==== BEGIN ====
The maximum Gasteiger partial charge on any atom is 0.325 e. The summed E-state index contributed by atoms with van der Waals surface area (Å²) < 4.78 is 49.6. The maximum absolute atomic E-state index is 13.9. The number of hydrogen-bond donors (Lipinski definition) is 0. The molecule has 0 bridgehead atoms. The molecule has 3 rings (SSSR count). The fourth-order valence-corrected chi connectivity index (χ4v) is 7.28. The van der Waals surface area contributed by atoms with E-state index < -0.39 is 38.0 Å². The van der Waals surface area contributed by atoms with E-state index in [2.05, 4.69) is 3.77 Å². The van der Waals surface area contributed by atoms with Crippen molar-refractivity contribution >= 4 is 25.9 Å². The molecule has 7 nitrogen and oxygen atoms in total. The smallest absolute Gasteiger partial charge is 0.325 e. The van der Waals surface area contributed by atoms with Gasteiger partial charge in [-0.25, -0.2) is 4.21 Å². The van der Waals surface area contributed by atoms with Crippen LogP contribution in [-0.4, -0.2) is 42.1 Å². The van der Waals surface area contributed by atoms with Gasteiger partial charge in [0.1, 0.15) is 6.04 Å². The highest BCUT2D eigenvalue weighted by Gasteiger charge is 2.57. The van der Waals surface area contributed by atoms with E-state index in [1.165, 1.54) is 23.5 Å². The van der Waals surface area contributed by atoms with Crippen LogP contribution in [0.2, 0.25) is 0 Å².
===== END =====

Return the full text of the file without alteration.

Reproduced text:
The maximum Gasteiger partial charge on any atom is 0.325 e. The summed E-state index contributed by atoms with van der Waals surface area (Å²) < 4.78 is 49.6. The maximum absolute atomic E-state index is 13.9. The number of hydrogen-bond donors (Lipinski definition) is 0. The molecule has 0 bridgehead atoms. The molecule has 3 rings (SSSR count). The fourth-order valence-corrected chi connectivity index (χ4v) is 7.28. The van der Waals surface area contributed by atoms with E-state index < -0.39 is 38.0 Å². The van der Waals surface area contributed by atoms with E-state index in [2.05, 4.69) is 3.77 Å². The van der Waals surface area contributed by atoms with Crippen molar-refractivity contribution >= 4 is 25.9 Å². The molecule has 7 nitrogen and oxygen atoms in total. The smallest absolute Gasteiger partial charge is 0.325 e. The van der Waals surface area contributed by atoms with Gasteiger partial charge in [-0.25, -0.2) is 4.21 Å². The van der Waals surface area contributed by atoms with Crippen LogP contribution in [-0.4, -0.2) is 42.1 Å². The van der Waals surface area contributed by atoms with Gasteiger partial charge in [0.1, 0.15) is 6.04 Å². The highest BCUT2D eigenvalue weighted by Gasteiger charge is 2.57. The van der Waals surface area contributed by atoms with E-state index in [1.165, 1.54) is 23.5 Å². The van der Waals surface area contributed by atoms with Crippen LogP contribution in [0.2, 0.25) is 0 Å².